Ethanol Plant next to MHP

Does anyone have experience living close to an ethanol plant, or information about the impact a new plant would have on a community?

My concerns are due to finding out that a MHP that I have under contract is located across the street (about 1000’ down) from a new facility that will be built for ethanol production in the next 2-3 years.

In talking to lenders and investors they seem to have two opinions- #1- the plant would provide ideal jobs for the MHP residents, and the land would ultimately be worth more as a commercial property than as a MHP and #2- the traffic and smells would impact quality of life in the park, and would make the park less desirable 10 years down the road as a place to live. It’s not really possible to predict how bad the smells and traffic would be, and its effect on a potential sale down the road. I intend to buy and hold, probably selling in 10-15 years.

I uncovered this during due diligence and am not sure what to do about it. Any park owners out there have an opinion? If you had discovered this next to a really nice park during due diligence would it kill the deal for you? Would it make it more valuable? Would you try to negotiate a price reduction?

Thanks for any answers,


Is the plant upwind or downwind, uphill or downhill, public water or well? Do a google search on public hearing ethanol plant, or ethanol plant impact. I am not sure hiow many jobs this facility will provide? Not many probably.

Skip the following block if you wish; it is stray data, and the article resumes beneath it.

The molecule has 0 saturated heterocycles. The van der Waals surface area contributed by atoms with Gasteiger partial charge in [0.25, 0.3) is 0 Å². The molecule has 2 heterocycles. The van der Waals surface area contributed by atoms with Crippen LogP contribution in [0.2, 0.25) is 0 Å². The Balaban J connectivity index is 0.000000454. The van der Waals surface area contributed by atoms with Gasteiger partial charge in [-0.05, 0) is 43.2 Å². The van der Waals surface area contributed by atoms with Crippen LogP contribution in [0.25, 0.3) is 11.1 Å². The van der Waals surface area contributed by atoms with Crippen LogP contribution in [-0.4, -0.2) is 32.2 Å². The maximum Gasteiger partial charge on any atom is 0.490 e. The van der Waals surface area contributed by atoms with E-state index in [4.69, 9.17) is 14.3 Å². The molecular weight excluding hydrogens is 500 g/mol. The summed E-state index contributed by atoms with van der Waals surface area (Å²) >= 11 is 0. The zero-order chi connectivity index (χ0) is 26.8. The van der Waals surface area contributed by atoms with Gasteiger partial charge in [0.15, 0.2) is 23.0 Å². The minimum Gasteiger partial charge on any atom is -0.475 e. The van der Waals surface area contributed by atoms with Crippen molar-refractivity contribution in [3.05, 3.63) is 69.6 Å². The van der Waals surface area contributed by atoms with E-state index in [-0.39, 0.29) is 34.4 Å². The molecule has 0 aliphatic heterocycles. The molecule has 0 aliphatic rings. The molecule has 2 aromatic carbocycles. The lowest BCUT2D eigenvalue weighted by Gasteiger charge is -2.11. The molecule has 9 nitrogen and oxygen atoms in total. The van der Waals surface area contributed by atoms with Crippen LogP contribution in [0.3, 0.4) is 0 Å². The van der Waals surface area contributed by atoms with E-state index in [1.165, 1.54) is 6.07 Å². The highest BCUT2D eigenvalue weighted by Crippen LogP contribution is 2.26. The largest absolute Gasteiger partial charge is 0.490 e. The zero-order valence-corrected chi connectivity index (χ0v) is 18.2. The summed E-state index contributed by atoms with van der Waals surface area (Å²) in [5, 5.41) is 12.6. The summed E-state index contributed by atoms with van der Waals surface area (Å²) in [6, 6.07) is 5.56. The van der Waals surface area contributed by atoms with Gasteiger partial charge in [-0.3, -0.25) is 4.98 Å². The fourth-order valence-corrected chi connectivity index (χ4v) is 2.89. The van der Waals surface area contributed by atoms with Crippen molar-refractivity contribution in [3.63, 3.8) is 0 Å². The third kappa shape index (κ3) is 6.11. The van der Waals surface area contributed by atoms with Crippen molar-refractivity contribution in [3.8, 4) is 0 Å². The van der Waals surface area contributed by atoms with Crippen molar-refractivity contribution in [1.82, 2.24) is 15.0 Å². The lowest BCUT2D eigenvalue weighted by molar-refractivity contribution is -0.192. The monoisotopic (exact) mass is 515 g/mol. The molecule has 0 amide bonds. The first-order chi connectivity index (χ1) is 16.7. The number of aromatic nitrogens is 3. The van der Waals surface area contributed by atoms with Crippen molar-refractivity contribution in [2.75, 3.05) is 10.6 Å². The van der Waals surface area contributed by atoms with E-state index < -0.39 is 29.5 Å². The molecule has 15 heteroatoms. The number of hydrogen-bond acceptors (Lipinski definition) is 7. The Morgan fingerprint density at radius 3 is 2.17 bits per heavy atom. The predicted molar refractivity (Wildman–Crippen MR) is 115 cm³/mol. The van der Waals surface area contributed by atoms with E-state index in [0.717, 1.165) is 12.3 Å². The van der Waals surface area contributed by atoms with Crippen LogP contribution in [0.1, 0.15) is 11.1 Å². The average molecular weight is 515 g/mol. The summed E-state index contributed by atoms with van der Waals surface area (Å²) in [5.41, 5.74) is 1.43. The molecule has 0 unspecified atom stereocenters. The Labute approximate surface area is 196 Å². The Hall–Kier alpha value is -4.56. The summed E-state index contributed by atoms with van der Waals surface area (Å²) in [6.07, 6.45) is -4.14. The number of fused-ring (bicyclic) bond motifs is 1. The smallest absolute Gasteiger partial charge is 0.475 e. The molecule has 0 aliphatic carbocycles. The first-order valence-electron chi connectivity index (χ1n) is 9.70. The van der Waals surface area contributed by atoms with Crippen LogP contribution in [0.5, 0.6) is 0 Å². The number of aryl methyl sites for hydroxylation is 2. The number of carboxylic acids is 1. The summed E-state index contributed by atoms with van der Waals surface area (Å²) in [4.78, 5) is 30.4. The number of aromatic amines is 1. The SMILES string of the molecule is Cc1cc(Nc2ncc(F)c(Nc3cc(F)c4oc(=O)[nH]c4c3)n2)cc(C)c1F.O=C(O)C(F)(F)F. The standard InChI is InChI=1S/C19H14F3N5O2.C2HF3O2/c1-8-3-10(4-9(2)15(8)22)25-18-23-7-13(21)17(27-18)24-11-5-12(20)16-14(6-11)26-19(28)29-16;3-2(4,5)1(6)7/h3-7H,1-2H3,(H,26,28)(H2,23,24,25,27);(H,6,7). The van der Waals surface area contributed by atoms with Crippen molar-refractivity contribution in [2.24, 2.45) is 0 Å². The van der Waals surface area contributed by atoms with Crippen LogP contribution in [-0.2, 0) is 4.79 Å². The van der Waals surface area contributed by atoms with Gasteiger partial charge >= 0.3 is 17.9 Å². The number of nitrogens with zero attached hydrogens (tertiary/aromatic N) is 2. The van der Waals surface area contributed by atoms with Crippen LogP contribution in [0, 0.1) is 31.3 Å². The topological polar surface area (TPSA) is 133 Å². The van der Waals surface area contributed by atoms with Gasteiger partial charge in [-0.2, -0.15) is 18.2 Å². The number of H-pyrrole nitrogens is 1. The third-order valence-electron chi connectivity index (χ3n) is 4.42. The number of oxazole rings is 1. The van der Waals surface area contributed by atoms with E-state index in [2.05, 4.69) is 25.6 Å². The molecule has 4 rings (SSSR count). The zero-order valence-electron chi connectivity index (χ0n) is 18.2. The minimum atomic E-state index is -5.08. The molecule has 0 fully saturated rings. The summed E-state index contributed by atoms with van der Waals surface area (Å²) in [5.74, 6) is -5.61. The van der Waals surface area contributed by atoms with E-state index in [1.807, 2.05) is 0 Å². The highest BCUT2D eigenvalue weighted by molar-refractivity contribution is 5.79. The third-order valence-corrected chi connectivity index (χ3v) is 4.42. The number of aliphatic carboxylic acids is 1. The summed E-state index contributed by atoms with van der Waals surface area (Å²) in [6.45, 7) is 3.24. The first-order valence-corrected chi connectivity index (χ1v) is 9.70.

I’d go find another ethanol plant, tour it, smell around, ask nearby residents if there are any quality of life issues.

Surely you’ve finished The Deathly Hallows by now - you have time to drive.


reading that book…I had to wait until Jen was done.

What a GREAT book!

With all of the Federal regs on ethanol plants, I bet they are pretty tidy. The EPA has very strict guidelines on emmissions. We looked at a Park in GA right down the street from a dump and there was NO smell. Folks backed their trucks up and dumped into a concrete trough. Earth movers moved the trash, placed in plastic lined trenches, another liner was applied over top, it was very neat. They hosed down the trough each night.

Anne, you never know if you don’t ask for a reduction…

Good luck Anne (this dd is tense work, eh?),